Early review: Gleyber, Judge, 'gas station'

April 8th, 2021

NEW YORK -- The return of baseball (and fans) to The Bronx provided lots of action, as the Yankees split their season-opening homestand with the Blue Jays and Orioles. With 57 innings in the books and the Bombers headed south, here are three hot topics to discuss from the first six games:

Gleyber’s glove
The Yankees continue to believe that can develop into a serviceable shortstop, but the 24-year-old experienced a rough first week back on the job. Torres committed two errors, including a poor throw to first base in the 10th inning on Wednesday, allowing a go-ahead run to score in the Yanks’ eventual 4-3, 11-inning loss to Baltimore.

Chad Green induced Pedro Severino to chop what appeared to be an inning-ending grounder to Torres, who double-clutched and bounced his throw to first baseman Jay Bruce. A more experienced first baseman might have scooped the ball, but Bruce is still getting comfortable at the position. The ball skipped away as Anthony Santander scored.

“He has all the capabilities to be able to go out there and do it,” manager Aaron Boone said. “You have a high-profile miscue or something, you’ve got to be able to work past that. And the good thing about Gleyber Torres is he’s a great player. He’s working hard at his craft, and he has all the equipment to get through that and come out of this on the other side.”

Torres has worked frequently with infield coach Carlos Mendoza to tighten his footwork at shortstop, earning praise this spring for his commitment and conditioning. However, general manager Brian Cashman has acknowledged that Torres profiles better as a second baseman. Perhaps the best defensive infield could have Tyler Wade at shortstop late in games, rather than shifting DJ LeMahieu to first base.

“During Spring Training, I prepared really well,” Torres said on Tuesday. “I try to be focused on every play, every inning. I feel really good. I feel confident.”

All rise?
blasted a long home run, then mentioned a physical ailment. Sound familiar? That happened last August, when Judge pelted an advertising board over the right-field bullpen at Yankee Stadium, then landed on the injured list with a right calf strain. Yogi Berra once said: “It’s déjà vu all over again,” and we’re feeling a little bit of that right now.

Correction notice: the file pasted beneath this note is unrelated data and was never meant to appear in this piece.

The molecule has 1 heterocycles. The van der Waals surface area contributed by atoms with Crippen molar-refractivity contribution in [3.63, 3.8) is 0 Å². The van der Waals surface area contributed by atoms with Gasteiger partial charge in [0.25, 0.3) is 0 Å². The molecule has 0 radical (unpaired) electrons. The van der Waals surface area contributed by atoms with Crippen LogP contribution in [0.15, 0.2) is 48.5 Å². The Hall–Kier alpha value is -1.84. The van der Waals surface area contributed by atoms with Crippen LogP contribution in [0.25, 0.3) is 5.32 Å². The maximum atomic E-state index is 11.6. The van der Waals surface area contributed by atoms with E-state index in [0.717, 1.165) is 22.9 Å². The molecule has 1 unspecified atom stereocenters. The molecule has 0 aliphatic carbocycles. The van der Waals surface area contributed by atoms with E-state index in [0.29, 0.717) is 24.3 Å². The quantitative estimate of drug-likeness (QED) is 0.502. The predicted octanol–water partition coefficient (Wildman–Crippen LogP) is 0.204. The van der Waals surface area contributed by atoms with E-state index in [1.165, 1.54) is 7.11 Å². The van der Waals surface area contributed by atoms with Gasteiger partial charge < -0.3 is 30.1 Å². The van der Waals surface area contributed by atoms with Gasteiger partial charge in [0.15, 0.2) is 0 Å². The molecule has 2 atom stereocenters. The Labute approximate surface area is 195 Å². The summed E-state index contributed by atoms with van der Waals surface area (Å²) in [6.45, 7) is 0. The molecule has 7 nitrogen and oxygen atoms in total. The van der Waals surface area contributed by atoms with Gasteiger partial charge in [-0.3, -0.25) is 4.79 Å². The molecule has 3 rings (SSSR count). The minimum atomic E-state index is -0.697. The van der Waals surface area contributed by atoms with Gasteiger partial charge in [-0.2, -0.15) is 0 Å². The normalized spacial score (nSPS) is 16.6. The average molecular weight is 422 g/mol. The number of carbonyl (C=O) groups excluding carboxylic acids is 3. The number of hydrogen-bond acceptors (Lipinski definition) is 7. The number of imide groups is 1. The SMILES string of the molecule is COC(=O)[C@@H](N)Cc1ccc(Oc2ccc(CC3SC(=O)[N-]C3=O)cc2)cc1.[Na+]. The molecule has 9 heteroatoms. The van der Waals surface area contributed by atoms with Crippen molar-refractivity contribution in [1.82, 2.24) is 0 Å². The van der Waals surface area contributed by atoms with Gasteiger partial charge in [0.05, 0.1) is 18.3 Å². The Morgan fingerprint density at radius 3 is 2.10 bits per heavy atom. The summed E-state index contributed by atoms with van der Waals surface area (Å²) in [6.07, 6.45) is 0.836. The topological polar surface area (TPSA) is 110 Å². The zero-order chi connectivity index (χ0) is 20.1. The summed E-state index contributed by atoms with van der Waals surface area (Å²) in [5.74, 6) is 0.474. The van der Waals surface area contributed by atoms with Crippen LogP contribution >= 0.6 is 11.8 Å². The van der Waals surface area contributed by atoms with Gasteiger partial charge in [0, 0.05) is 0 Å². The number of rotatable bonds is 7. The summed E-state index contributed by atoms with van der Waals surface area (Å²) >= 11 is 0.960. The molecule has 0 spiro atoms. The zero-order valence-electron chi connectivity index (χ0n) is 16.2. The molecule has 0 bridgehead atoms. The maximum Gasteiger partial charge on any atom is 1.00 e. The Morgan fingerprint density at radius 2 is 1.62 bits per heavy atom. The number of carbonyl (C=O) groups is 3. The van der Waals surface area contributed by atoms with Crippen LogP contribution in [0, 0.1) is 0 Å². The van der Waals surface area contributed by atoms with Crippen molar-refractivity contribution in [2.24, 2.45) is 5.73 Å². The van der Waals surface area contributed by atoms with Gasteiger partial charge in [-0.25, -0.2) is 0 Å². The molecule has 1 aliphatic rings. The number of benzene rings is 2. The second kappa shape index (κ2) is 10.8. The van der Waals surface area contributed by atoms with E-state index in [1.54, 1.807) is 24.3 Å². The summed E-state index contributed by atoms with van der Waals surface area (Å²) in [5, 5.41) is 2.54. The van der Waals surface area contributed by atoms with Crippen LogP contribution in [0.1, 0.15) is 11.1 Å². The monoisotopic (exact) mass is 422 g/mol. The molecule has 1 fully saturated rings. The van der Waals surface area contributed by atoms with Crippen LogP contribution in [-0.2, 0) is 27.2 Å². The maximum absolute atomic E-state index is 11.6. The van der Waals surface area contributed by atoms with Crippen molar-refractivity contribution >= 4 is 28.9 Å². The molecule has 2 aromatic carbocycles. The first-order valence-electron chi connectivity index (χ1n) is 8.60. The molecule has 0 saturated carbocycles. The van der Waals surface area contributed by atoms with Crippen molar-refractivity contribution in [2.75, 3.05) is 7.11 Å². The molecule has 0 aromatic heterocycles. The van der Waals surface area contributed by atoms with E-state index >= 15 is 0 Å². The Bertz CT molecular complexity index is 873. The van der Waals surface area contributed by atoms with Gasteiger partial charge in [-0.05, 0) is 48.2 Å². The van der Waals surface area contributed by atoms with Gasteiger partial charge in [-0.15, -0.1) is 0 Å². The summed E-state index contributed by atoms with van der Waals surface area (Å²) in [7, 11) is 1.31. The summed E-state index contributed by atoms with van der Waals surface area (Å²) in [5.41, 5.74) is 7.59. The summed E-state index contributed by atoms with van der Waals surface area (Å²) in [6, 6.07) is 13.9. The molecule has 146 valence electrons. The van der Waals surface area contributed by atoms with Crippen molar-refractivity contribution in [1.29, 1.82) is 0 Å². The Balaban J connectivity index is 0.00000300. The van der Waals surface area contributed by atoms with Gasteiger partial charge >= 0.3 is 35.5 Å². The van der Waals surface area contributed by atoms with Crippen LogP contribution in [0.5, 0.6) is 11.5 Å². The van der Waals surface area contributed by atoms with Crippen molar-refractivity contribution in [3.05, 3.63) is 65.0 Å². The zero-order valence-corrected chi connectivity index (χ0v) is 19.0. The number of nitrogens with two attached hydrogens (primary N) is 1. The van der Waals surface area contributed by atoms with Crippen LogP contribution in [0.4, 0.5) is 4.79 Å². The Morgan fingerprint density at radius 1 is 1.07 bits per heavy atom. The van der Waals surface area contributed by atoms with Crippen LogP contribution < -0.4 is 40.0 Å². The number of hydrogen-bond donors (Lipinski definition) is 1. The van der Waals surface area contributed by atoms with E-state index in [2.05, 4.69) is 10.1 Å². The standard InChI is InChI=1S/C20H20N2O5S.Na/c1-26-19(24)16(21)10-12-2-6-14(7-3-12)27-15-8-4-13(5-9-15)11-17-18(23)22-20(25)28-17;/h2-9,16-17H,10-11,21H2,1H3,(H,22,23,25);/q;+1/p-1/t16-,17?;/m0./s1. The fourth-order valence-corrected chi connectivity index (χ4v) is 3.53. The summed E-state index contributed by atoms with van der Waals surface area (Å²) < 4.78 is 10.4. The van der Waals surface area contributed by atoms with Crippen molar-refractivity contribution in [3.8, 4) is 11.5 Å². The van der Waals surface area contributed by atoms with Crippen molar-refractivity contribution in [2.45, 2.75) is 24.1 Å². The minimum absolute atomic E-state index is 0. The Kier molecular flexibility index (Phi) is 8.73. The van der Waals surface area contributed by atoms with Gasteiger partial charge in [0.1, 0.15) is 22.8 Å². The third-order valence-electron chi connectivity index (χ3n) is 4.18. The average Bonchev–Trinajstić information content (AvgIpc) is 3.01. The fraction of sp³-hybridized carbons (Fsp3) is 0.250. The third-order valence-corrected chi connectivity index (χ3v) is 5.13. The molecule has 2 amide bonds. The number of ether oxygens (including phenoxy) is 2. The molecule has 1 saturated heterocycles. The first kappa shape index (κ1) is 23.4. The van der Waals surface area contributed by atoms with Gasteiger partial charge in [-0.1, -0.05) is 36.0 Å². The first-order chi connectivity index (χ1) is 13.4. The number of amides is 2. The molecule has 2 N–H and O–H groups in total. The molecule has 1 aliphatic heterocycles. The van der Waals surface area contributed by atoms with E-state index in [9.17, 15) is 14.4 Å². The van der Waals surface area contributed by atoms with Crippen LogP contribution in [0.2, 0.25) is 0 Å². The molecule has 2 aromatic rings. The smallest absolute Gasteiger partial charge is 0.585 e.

Judge homered for the second consecutive game on Tuesday, a three-run blast to the left-field bleachers, but he was absent from the lineup for Wednesday’s series finale against the Orioles. Boone said that Judge is experiencing soreness in his left side, and when asked if the issue is related to Judge’s oblique, Boone replied that he considers it “general soreness.”

It is notable that Judge did not play in the final three games of the spring; Boone said that two were planned days off and attributed one to allergies. Judge was removed for the final two innings on Monday, and Boone said that he was “getting him off his feet” in a 7-0 game. Judge also appeared hesitant pursuing a Trey Mancini double in the third inning on Tuesday.

“I'm still trying to make the play,” Judge said that night. “I'm trying to be cautious a little bit by the wall, but I still want to try to make the play because I don’t want anybody standing on second base? It was a tough one, and I just wasn't able to get the glove on that one.”

Throwin’ gas
The Yankees proudly unveiled their "gas station" at the player development complex in Tampa, Fla., this February, a high-tech wonderland of the latest gadgets and gizmos in the pitching universe. Those hours spent logging release points and spin rates have yielded results in the early going.

The Yankees’ pitching has been terrific, compiling a Major League-best 1.74 staff ERA while registering 73 strikeouts -- the most by a Bombers staff through the first six games of the regular season.

“I just think overall as a group, we've got a great staff, top to bottom,” catcher Kyle Higashioka said. “Even the young guys, we know that they can step up big when it counts.”

Twenty-one of those punchouts belong to ace , who fanned 13 Orioles over seven dominant innings on Tuesday, matching his strikeout total from Game 1 of last year’s American League Division Series against the Indians. Additionally, Aroldis Chapman’s splitter has confounded hitters across his first two appearances, providing the closer with an unfair third pitch to complement his fastball and slider.

“We’ve got a long way to go, but I like where our pitching culture is, as far as the conversations that are being had and the plans that are being put in place as a group,” Boone said. “The guys are really going out and executing well so far.”